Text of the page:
Maya Dimitrijevic, her mama and the Police Commissioner’s wife
By a blog reader.
Just a few days ago, this blog post reported how Maya Dimitrijevic, the granddaughter of an ex-Labour MP, spitefully lashed out at the gay community, sexually harassing the innocent with vile comments. Do we think that the police and the attorney general’s office will mobilize investigation units about her case? If she was a harmless Christian missionary, yes. But by calling herself and her mother the “antichrist” and “feminazis,” the girl practically told the powers that be to cower and get lost. The girl’s mother, Lara Dimitrijevic, and Sylvana Gafà, the wife of Police Commissioner Angelo Gafà, have spent the last ten years on the conference circuit lamenting about evil men. Yet here is a case where it’s a woman that is publicly spreading hatred. Could Angelo Gafà and the Attorney General investigate this hatred under Article 82A of the criminal code?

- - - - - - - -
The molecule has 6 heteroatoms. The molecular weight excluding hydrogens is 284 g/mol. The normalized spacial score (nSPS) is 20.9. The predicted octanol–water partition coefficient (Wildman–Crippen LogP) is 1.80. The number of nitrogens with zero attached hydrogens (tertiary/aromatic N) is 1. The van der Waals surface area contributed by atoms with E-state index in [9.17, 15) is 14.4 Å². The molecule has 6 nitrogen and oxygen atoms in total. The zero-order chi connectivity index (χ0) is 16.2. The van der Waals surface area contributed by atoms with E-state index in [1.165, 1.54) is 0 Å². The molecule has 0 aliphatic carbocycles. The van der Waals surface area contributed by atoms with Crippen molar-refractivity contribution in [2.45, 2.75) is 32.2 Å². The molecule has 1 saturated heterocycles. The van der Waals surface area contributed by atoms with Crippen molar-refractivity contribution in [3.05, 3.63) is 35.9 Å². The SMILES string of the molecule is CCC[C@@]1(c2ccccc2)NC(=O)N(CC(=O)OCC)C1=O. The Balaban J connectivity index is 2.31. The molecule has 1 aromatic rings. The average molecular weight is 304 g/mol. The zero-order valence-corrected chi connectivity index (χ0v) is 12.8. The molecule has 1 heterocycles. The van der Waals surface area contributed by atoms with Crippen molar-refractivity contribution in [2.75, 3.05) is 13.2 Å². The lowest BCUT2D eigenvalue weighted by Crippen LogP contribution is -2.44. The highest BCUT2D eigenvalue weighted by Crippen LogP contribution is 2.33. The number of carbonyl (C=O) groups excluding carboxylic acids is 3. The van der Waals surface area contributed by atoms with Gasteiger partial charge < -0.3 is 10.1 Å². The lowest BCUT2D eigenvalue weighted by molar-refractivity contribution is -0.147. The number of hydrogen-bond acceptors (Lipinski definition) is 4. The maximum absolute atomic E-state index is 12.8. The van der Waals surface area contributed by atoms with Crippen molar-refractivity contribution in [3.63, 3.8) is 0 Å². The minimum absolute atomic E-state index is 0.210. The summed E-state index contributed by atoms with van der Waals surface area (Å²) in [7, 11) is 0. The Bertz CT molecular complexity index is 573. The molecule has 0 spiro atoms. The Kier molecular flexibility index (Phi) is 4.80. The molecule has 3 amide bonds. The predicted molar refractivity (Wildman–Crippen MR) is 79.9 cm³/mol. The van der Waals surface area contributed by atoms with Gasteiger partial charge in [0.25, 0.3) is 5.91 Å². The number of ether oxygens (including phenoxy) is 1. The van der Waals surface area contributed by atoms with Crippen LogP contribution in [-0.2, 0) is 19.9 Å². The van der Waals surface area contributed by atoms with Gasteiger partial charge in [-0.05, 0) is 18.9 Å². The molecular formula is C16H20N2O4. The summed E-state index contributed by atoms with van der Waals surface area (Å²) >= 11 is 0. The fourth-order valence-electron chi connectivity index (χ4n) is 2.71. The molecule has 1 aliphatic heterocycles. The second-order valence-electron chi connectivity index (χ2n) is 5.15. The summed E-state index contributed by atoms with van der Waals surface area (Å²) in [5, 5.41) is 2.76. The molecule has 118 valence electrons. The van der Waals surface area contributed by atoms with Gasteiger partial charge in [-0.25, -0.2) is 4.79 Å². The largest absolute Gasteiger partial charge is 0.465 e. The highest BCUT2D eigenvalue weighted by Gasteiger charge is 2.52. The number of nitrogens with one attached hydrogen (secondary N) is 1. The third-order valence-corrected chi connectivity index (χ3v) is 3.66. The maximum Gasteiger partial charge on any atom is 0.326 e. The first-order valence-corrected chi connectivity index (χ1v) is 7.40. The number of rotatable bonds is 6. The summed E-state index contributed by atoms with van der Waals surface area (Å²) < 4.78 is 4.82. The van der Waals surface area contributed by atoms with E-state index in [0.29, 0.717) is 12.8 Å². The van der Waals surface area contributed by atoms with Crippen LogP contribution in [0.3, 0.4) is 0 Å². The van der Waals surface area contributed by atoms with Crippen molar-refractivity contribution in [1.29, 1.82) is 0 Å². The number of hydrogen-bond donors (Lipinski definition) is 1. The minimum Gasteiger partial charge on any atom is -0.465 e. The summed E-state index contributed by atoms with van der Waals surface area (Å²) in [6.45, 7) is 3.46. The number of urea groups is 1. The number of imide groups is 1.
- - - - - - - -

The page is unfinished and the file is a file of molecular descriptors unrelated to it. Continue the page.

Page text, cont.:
It is the close-knit structure of the legal and political systems that sows scepticism of whether corrupt political leaders will ever end up in criminal court. If they do, it could well be a half-hearted prosecutorial effort as we increasingly see when the most powerful are brought to court and the cases quickly fizzle out because of elementary technicalities. We live in a country overtaken by fraud and corruption at the highest levels. The people, Nationalist and Labour, sacrifice their precious time for the love of their family and community. On the other hand, the leaders sacrifice others’ lives and money instead, drawing their victims’ sweat and blood, for their own evil comforts.
One thought on “Maya Dimitrijevic, her mama and the Police Commissioner’s wife”
Once upon a time the daughter of a former labour MP and retired judge rebelled and quit her law course to pursue a career working with language schools. She ended up pregnant in her teenage years and was totally disowned by her father for a number of years.
She never considered having an abortion as she was in love with her bf and she didn’t care what her family thought of her and her future.
A couple of years later she pursued the law course she had given up on and became a lawyer fighting for woman’s rights and abortion.